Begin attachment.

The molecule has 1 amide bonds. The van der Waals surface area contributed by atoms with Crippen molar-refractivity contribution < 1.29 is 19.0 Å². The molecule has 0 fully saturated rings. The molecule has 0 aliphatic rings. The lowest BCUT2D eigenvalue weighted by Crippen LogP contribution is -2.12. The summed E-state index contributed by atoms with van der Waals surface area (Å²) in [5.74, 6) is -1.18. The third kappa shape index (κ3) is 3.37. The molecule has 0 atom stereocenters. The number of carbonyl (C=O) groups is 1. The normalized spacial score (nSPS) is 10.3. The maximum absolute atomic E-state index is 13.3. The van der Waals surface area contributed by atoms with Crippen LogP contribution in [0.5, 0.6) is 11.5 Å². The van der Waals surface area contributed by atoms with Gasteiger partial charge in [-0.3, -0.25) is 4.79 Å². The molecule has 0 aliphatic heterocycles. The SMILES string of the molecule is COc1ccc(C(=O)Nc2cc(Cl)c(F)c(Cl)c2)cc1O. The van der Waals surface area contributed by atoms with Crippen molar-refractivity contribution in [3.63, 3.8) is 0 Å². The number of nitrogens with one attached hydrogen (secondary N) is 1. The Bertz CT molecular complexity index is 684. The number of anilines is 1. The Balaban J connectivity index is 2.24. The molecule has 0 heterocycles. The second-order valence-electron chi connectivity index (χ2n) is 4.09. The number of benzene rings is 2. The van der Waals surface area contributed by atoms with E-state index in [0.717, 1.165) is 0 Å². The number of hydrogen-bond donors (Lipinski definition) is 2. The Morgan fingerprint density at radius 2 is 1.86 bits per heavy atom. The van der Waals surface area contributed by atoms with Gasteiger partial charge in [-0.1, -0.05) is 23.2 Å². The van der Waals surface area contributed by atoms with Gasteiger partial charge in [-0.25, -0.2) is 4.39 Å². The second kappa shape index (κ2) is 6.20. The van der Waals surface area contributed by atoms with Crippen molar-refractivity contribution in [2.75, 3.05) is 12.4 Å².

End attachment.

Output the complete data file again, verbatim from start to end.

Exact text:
The molecule has 1 amide bonds. The van der Waals surface area contributed by atoms with Crippen molar-refractivity contribution < 1.29 is 19.0 Å². The molecule has 0 fully saturated rings. The molecule has 0 aliphatic rings. The lowest BCUT2D eigenvalue weighted by Crippen LogP contribution is -2.12. The summed E-state index contributed by atoms with van der Waals surface area (Å²) in [5.74, 6) is -1.18. The third kappa shape index (κ3) is 3.37. The molecule has 0 atom stereocenters. The number of carbonyl (C=O) groups is 1. The normalized spacial score (nSPS) is 10.3. The maximum absolute atomic E-state index is 13.3. The van der Waals surface area contributed by atoms with Crippen LogP contribution in [0.5, 0.6) is 11.5 Å². The van der Waals surface area contributed by atoms with Gasteiger partial charge in [-0.3, -0.25) is 4.79 Å². The molecule has 0 aliphatic heterocycles. The SMILES string of the molecule is COc1ccc(C(=O)Nc2cc(Cl)c(F)c(Cl)c2)cc1O. The van der Waals surface area contributed by atoms with Crippen molar-refractivity contribution in [3.63, 3.8) is 0 Å². The number of nitrogens with one attached hydrogen (secondary N) is 1. The Bertz CT molecular complexity index is 684. The number of anilines is 1. The Balaban J connectivity index is 2.24. The molecule has 0 heterocycles. The second-order valence-electron chi connectivity index (χ2n) is 4.09. The number of benzene rings is 2. The van der Waals surface area contributed by atoms with E-state index in [0.717, 1.165) is 0 Å². The number of hydrogen-bond donors (Lipinski definition) is 2. The Morgan fingerprint density at radius 2 is 1.86 bits per heavy atom. The van der Waals surface area contributed by atoms with Gasteiger partial charge in [-0.1, -0.05) is 23.2 Å². The van der Waals surface area contributed by atoms with Gasteiger partial charge in [-0.25, -0.2) is 4.39 Å². The second kappa shape index (κ2) is 6.20. The van der Waals surface area contributed by atoms with Crippen molar-refractivity contribution in [2.75, 3.05) is 12.4 Å².